Zhewei Sun


Semantically Informed Slang Interpretation
Zhewei Sun | Richard Zemel | Yang Xu
Proceedings of the 2022 Conference of the North American Chapter of the Association for Computational Linguistics: Human Language Technologies

Slang is a predominant form of informal language making flexible and extended use of words that is notoriously hard for natural language processing systems to interpret. Existing approaches to slang interpretation tend to rely on context but ignore semantic extensions common in slang word usage. We propose a semantically informed slang interpretation (SSI) framework that considers jointly the contextual and semantic appropriateness of a candidate interpretation for a query slang. We perform rigorous evaluation on two large-scale online slang dictionaries and show that our approach not only achieves state-of-the-art accuracy for slang interpretation in English, but also does so in zero-shot and few-shot scenarios where training data is sparse. Furthermore, we show how the same framework can be applied to enhancing machine translation of slang from English to other languages. Our work creates opportunities for the automated interpretation and translation of informal language.

Tracing Semantic Variation in Slang
Zhewei Sun | Yang Xu
Proceedings of the 2022 Conference on Empirical Methods in Natural Language Processing

The meaning of a slang term can vary in different communities. However, slang semantic variation is not well understood and under-explored in the natural language processing of slang. One existing view argues that slang semantic variation is driven by culture-dependent communicative needs. An alternative view focuses on slang’s social functions suggesting that the desire to foster semantic distinction may have led to the historical emergence of community-specific slang senses. We explore these theories using computational models and test them against historical slang dictionary entries, with a focus on characterizing regularity in the geographical variation of slang usages attested in the US and the UK over the past two centuries. We show that our models are able to predict the regional identity of emerging slang word meanings from historical slang records. We offer empirical evidence that both communicative need and semantic distinction play a role in the variation of slang meaning yet their relative importance fluctuates over the course of history. Our work offers an opportunity for incorporating historical cultural elements into the natural language processing of slang.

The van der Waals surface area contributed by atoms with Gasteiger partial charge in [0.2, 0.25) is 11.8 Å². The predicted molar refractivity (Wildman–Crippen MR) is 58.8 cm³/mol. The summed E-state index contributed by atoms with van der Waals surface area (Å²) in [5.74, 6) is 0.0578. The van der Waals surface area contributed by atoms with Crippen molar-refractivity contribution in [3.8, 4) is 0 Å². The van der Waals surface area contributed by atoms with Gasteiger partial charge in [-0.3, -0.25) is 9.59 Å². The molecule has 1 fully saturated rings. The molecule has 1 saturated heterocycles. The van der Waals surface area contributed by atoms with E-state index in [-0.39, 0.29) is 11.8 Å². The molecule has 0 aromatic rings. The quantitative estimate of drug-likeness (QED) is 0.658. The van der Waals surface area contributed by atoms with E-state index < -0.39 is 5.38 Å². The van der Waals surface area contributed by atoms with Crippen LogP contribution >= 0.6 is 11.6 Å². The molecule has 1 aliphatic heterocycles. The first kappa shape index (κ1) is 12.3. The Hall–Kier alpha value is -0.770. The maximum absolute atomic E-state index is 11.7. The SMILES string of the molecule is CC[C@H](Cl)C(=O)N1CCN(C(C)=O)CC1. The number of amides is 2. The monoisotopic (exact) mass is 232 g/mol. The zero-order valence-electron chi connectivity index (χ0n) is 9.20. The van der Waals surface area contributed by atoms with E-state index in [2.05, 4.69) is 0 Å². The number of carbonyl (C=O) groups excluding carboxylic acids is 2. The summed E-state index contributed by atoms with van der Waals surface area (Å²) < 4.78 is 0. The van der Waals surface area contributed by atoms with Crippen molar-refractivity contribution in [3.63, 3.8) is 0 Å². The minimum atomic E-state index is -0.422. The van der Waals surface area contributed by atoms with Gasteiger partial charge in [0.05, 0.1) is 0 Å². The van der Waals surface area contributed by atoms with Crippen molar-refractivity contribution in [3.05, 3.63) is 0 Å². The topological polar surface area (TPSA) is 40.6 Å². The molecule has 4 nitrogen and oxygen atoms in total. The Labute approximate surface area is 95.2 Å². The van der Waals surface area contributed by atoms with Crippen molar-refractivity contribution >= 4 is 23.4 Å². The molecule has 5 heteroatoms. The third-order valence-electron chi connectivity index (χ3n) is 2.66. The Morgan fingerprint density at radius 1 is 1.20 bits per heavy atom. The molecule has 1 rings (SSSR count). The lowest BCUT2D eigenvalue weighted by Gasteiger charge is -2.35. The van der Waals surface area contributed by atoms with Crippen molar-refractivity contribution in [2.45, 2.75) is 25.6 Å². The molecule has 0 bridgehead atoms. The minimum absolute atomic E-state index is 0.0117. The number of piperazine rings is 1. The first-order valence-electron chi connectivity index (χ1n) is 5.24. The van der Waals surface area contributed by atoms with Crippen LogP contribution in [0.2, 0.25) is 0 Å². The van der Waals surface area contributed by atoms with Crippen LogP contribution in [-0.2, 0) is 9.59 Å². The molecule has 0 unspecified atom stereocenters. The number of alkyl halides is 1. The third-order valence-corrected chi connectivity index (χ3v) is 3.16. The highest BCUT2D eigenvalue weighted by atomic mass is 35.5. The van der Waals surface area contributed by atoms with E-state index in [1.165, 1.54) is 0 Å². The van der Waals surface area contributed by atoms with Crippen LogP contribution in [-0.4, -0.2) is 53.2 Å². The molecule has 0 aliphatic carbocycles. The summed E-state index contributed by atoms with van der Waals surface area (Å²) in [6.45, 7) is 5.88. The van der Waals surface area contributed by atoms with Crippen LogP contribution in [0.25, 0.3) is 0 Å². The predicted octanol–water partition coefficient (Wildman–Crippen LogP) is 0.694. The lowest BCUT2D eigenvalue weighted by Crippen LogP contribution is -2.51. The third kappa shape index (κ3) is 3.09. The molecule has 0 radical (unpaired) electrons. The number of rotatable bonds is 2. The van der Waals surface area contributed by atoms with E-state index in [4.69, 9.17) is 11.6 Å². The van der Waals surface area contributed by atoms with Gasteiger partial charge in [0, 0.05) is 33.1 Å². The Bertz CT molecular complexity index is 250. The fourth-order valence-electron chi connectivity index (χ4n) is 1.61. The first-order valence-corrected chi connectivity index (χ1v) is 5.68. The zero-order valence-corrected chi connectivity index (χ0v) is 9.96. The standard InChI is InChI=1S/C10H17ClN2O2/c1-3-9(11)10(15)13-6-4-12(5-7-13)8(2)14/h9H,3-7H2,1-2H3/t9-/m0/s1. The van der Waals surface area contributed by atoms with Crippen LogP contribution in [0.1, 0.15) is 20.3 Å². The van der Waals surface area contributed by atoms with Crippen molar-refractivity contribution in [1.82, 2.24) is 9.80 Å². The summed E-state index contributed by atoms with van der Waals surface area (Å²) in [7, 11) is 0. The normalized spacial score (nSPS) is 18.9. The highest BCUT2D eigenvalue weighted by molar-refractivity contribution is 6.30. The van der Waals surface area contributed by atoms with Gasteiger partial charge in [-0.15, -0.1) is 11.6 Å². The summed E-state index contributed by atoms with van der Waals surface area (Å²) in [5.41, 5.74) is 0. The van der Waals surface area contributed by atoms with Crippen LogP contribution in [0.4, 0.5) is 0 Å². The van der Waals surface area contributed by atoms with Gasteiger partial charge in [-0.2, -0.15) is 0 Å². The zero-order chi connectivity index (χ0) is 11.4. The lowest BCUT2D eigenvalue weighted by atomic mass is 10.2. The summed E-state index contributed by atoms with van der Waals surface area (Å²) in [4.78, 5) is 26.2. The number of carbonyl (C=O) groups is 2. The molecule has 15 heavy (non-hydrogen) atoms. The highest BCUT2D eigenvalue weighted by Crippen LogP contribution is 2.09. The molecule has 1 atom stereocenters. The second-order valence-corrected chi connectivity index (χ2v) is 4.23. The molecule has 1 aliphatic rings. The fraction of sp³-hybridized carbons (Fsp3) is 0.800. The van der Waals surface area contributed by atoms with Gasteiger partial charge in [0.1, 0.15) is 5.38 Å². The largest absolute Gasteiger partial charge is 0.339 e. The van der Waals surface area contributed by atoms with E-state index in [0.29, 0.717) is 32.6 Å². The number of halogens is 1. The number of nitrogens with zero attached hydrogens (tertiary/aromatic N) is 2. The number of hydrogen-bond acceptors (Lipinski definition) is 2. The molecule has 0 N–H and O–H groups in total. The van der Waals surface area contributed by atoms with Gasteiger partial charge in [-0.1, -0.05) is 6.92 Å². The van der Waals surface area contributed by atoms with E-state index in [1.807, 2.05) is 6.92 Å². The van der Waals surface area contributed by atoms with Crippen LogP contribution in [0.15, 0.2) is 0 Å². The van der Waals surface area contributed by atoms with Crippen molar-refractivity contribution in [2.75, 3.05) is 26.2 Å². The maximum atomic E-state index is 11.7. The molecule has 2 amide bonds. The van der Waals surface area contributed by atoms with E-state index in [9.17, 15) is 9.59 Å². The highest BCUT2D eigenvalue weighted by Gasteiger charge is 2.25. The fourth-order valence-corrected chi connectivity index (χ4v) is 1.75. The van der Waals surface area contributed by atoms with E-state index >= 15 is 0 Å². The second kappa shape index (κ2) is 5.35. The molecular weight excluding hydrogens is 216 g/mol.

A Computational Framework for Slang Generation
Zhewei Sun | Richard Zemel | Yang Xu
Transactions of the Association for Computational Linguistics, Volume 9

Abstract Slang is a common type of informal language, but its flexible nature and paucity of data resources present challenges for existing natural language systems. We take an initial step toward machine generation of slang by developing a framework that models the speaker’s word choice in slang context. Our framework encodes novel slang meaning by relating the conventional and slang senses of a word while incorporating syntactic and contextual knowledge in slang usage. We construct the framework using a combination of probabilistic inference and neural contrastive learning. We perform rigorous evaluations on three slang dictionaries and show that our approach not only outperforms state-of-the-art language models, but also better predicts the historical emergence of slang word usages from 1960s to 2000s. We interpret the proposed models and find that the contrastively learned semantic space is sensitive to the similarities between slang and conventional senses of words. Our work creates opportunities for the automated generation and interpretation of informal language.


Slang Detection and Identification
Zhengqi Pei | Zhewei Sun | Yang Xu
Proceedings of the 23rd Conference on Computational Natural Language Learning (CoNLL)

The prevalence of informal language such as slang presents challenges for natural language systems, particularly in the automatic discovery of flexible word usages. Previous work has explored slang in terms of dictionary construction, sentiment analysis, word formation, and interpretation, but scarce research has attempted the basic problem of slang detection and identification. We examine the extent to which deep learning methods support automatic detection and identification of slang from natural sentences using a combination of bidirectional recurrent neural networks, conditional random field, and multilayer perceptron. We test these models based on a comprehensive set of linguistic features in sentence-level detection and token-level identification of slang. We found that a prominent feature of slang is the surprising use of words across syntactic categories or syntactic shift (e.g., verb-noun). Our best models detect the presence of slang at the sentence level with an F1-score of 0.80 and identify its exact position at the token level with an F1-Score of 0.50.